Fox News reports, Nov. 24, 2015, that as Donald Trump continues to dominate the polls (the latest Fox News poll has Trump with a record 28% support from primary voters), a “prominent GOP operative” and Republican donors with links to several other presidential candidates are pooling their resources in a new effort to go after Trump to keep him from winning the nomination.
The “guerrilla campaign” is led by a group called Trump Card LLC and run by Liz Mair, former communications official for the Republican National Committee. Mair was also, briefly (one day), the online communications strategist for Scott Walker’s failed presidential campaign.
Trump Card LLC’s goal, according to The Wall Street Journal, is to collect money from donors to “defeat and destroy” Trump. The donors will be anonymous because Trump Card would not have to disclose donors.
The super PAC supporting the candidacy of Ohio Gov. John Kasich is planning to air attack ads against Trump in New Hampshire. Trump Card LLC is also getting funding from donors backing candidates other than Kasich, including Jeb Bush and Marco Rubio. Trump Card wants $250,000 from the other GOP presidential campaigns to run anti-Trump TV, radio and web ads and to pitch opposition research to local stations in early-voting states.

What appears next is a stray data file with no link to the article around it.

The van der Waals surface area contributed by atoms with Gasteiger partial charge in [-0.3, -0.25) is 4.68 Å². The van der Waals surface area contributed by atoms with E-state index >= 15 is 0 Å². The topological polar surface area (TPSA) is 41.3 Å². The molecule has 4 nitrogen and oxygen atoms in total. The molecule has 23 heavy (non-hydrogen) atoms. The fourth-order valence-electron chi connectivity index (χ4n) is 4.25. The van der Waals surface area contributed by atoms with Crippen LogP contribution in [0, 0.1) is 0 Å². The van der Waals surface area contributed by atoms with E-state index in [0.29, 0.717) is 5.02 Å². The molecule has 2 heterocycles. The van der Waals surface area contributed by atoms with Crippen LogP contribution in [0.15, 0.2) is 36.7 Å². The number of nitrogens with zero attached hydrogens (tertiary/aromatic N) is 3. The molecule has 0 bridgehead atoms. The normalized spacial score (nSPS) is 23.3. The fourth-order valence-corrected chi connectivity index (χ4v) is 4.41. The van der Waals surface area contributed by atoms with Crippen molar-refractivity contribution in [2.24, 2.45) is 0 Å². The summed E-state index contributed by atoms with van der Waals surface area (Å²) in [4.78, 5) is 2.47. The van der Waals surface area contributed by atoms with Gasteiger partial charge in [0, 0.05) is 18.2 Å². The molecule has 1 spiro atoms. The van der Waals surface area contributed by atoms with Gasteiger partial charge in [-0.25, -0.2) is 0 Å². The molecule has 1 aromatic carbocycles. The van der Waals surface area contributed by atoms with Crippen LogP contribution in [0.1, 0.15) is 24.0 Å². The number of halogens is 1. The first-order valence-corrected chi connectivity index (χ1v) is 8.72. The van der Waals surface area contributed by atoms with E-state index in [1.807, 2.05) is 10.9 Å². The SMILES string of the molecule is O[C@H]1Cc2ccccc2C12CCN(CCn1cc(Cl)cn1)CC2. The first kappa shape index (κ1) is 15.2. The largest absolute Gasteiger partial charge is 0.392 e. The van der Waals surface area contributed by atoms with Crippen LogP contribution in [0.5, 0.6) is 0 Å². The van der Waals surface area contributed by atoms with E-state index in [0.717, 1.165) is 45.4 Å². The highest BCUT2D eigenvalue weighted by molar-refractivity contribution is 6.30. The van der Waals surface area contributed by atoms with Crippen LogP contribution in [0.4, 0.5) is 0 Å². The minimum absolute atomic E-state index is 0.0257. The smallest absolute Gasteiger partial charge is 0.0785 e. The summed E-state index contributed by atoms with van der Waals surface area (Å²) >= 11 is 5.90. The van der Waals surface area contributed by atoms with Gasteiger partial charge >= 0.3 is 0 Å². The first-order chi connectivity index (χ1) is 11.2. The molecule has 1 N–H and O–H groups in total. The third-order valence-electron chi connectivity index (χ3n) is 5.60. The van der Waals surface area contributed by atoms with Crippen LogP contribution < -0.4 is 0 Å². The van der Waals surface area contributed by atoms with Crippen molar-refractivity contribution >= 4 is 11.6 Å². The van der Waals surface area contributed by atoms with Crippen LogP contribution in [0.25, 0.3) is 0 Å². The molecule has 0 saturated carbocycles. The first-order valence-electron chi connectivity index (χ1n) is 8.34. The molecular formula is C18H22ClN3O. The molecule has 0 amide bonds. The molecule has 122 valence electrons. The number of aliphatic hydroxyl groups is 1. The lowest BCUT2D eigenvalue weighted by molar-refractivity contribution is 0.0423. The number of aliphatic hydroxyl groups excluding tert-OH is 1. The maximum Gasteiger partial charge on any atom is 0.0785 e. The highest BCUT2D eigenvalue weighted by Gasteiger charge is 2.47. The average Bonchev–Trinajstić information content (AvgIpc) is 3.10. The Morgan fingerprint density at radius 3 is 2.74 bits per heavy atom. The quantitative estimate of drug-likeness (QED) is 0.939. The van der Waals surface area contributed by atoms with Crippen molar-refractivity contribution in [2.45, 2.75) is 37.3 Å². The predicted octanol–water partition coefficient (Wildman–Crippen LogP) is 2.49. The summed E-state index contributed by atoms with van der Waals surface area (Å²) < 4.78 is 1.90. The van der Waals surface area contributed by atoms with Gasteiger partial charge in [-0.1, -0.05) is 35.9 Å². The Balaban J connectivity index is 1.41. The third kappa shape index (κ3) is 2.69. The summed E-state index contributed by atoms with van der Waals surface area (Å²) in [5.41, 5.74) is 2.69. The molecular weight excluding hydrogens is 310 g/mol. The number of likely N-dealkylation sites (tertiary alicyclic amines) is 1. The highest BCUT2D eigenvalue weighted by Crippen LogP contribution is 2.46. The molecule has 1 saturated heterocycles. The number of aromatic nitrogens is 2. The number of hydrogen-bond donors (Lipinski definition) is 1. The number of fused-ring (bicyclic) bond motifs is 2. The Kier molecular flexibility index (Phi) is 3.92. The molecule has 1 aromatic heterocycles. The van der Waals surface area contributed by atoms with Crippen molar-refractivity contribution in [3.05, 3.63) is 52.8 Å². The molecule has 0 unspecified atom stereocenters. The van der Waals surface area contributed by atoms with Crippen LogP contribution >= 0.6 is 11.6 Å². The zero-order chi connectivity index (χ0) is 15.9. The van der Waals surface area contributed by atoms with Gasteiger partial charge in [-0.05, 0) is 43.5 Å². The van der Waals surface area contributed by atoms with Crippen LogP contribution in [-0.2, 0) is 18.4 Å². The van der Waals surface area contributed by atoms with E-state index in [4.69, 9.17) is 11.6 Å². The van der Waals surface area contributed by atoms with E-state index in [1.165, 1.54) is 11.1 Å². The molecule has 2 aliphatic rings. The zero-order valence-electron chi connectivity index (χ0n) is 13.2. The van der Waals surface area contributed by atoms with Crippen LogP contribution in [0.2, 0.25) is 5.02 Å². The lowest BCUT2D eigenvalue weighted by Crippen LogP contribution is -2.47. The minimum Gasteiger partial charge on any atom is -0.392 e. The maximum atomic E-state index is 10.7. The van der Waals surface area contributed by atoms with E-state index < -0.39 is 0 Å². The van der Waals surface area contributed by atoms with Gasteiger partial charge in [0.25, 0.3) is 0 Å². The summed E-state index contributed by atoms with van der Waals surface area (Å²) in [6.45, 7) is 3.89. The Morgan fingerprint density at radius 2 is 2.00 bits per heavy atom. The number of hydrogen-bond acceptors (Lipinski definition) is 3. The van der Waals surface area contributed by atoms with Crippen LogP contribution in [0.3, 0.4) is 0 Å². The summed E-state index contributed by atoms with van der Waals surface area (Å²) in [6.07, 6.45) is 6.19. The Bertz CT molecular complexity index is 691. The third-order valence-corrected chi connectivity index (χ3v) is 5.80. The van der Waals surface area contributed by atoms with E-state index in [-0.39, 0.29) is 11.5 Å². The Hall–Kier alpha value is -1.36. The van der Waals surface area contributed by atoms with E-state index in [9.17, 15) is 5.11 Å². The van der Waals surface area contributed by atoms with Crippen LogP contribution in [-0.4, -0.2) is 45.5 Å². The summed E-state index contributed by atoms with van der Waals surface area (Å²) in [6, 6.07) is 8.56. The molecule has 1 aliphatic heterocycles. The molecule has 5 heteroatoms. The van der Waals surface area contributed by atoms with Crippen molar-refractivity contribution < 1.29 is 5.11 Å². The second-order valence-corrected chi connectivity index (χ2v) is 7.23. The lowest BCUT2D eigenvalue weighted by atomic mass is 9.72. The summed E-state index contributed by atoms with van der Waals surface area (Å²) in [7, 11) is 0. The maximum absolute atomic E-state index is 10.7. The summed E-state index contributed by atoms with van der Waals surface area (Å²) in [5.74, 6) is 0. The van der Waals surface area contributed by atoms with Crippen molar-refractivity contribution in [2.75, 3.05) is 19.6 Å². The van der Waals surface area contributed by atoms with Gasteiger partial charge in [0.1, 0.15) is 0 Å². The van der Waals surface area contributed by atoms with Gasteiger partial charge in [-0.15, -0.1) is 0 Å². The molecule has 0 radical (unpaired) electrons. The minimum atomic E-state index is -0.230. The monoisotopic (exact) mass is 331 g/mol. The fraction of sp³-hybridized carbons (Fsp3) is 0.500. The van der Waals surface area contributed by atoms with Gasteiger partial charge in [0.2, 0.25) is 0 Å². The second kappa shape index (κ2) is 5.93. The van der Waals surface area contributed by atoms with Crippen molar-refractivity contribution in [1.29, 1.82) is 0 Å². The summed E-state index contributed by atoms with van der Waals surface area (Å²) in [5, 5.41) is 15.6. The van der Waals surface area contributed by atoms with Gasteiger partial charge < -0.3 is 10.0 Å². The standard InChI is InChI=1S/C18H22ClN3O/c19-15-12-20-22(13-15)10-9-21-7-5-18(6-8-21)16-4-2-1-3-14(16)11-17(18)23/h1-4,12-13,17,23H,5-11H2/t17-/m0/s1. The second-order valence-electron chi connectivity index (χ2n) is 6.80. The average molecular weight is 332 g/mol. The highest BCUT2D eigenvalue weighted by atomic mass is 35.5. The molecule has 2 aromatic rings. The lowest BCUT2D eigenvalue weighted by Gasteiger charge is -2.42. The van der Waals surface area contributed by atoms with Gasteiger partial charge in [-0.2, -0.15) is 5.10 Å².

In addition to the pro-Kasich and Trump Card groups, the super PAC associated with the fiscal conservative Club for Growth is trying to raise money to resume anti-Trump ads, after running a reported $1 million worth earlier this year in Iowa.
Some in the Republican establishment and GOP “donor class” fear the party will lose the general election if Trump wins the nomination, arguing his comments and views are alienating Hispanic and black voters. Liz Mair wrote in a memo obtained by The Journal:
“In the absence of our efforts, Trump is exceedingly unlikely to implode or be forced out of the race. “he stark reality is that unless something dramatic and unconventional is done, Trump will be the Republican nominee and Hillary Clinton will become president.”
The relationship between old guard Republicans and Trump has been rocky from the start. Trump had complained about being treated unfairly by the Republican National Committee and threatened to mount an independent candidacy. But he eventually signed a pledge stating he wouldn’t run as an independent and would support the nominee if he lost.
But after news broke about the concerted effort to undermine him, Trump is hinting he might consider breaking away. He said Sunday on ABC’s “This Week”: “We’ll see what happens. I have to be treated fairly.… If I’m treated fairly, I’m fine.”